Let me explain. Movies that ended and you never saw the ending coming. Meaning, plot resolution wise you thought there had to be some 20 minutes left so when the credits start rolling, you’re sitting there saying, “Are you S**tting me? It’s over?”
I can’t think of any I’ve seen in a lonnng time, but I know there were a couple when I was very young because I remember my parents saying, “WHAT?!”
I don’t think “Empire Strikes Back” was one, but I do remember that sinking feeling when the music started swelling and thinking “Awwww nooo.”
A few years back there was a shitty movie called Skyline that doesn’t end; it just stops with the story unfinished. I know that sounds like “That Restaurant has terrible food and such small portions!” but it felt more like it was giving you one last kick in the pants on your way out for wasting time with the movie.
For an example from a good movie: the recent Hobbit sequel has an ending like this.
I would assume a good many other people were thrown by the ending to Monty Python’s Holy Grail. I first saw it on VHS, and I had to rewind the last few minutes because I thought someone else had rented the tape and taped over it somehow.
I watched a Romanian movie a couple of weeks ago called 4 Weeks, 3 Weeks and 2 Days. It was interesting, but the ending what just kind of there. I guess it resolved things, but I didn’t think all that great. There was a “Chekhov’s Gun” That was nothing. They made a big deal out of something twice and then it was never brought up again.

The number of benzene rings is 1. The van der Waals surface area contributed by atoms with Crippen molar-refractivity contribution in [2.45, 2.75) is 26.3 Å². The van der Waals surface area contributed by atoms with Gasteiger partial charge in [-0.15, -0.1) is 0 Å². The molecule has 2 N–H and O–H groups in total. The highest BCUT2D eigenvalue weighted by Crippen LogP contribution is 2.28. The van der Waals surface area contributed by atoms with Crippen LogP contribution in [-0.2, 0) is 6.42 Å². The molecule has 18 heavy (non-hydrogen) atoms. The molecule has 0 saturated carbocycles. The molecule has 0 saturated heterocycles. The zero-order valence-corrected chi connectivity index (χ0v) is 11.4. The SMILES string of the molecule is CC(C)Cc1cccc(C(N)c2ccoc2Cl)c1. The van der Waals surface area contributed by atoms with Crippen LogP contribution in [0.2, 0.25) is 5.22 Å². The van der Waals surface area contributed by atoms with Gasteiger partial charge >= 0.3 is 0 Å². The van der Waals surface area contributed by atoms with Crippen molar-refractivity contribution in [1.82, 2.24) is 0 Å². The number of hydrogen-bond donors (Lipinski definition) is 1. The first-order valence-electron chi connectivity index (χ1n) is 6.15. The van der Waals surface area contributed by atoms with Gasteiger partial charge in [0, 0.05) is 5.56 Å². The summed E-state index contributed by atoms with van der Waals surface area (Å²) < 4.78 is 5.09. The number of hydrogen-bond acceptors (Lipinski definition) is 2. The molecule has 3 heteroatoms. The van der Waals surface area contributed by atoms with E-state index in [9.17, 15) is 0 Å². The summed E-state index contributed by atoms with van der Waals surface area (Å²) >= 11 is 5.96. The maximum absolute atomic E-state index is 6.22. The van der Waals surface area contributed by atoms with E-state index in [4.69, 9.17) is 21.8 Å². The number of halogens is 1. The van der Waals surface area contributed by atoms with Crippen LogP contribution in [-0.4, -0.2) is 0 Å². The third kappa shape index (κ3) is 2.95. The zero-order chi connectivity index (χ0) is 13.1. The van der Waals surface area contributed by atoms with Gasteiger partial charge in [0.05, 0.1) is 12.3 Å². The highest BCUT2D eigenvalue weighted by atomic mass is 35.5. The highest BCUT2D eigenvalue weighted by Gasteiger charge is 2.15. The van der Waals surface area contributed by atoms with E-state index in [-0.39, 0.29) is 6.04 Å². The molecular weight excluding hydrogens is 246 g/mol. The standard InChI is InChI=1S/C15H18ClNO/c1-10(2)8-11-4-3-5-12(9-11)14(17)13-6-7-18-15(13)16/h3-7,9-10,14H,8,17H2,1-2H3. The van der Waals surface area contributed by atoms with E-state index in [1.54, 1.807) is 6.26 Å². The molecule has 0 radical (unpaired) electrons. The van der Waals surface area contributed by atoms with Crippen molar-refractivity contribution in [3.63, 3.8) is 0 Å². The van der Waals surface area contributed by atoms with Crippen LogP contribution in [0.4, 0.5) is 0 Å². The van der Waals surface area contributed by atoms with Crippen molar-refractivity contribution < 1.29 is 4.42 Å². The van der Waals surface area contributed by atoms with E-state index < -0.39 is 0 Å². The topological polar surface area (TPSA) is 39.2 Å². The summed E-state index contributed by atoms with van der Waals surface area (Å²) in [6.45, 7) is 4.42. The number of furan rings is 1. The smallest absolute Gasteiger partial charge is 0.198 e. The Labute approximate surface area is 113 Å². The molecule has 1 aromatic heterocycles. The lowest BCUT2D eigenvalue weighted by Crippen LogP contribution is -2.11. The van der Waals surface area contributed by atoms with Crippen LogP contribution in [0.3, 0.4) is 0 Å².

I’ve actually noticed this about some European movies, they sometimes just kind of end and I don’t always know if the resolution was good or not.
Bill Murray in Broken Flowers:
“As the extremely withdrawn Don Johnston is dumped by his latest woman, he receives an anonymous letter from a former lover informing him that he has a son who may be looking for him. A freelance sleuth neighbor moves Don to embark on a cross-country search for his old flames in search of answers.”
Broken Flowers and My Own Private Idaho. The ending of the original Dino De Laurentiis version of Dunewas also a serious WTF. I had read the book and the movie ending (and much of the action) was not the same.
Yes. Not even much of a build-up or wind-down like the first one (or the first two LOTR movies); just BAM roll credits. Middle in a trilogy and all, but definitely had a Whaaaat? vibe to it.
I read a marvelous comment today in the NYT, about “those dreary movies of the 70s that didn’t seem to be about anyone in particular, had bad lighting and ended on a note of sullen depression.” Wow, is that on-target. Don’t Look Now, I am thinking of you… and Bullitt, barring the five minutes of chase scene. Klute. A thousand others, even the raggedly edited MASH. A whole decade of “Whaaaaat?”
I understand what Goddard & Whedon were going for, but I still don’t like the ending to The Cabin in the Woods.
You mean the remake with Mark Wahlberg (I’m still pissed that he didn’t even take his shirt off when Charlton Heston was willing to get naked in the original)? I think the ending was a sequel hook that never paned out, but year it was really weird.
I think a lot of people with Match Point. I wasn’t so shocked b/c I’d heard people saying how the last few minutes really mess with you, so came in primed, but if I hadn’t, I think it would have been more of a mindfuck.
I figured someone else was going to mention ‘The Birds’, but I have a take on it too. At the time, no movie ended without notifying the audience with ‘The End’, followed by the end credits, and no movie ended without a resolution in some way.
Hitchock really roped us in here. I assumed that it was an intermission and that the movie would continue in 15 minutes.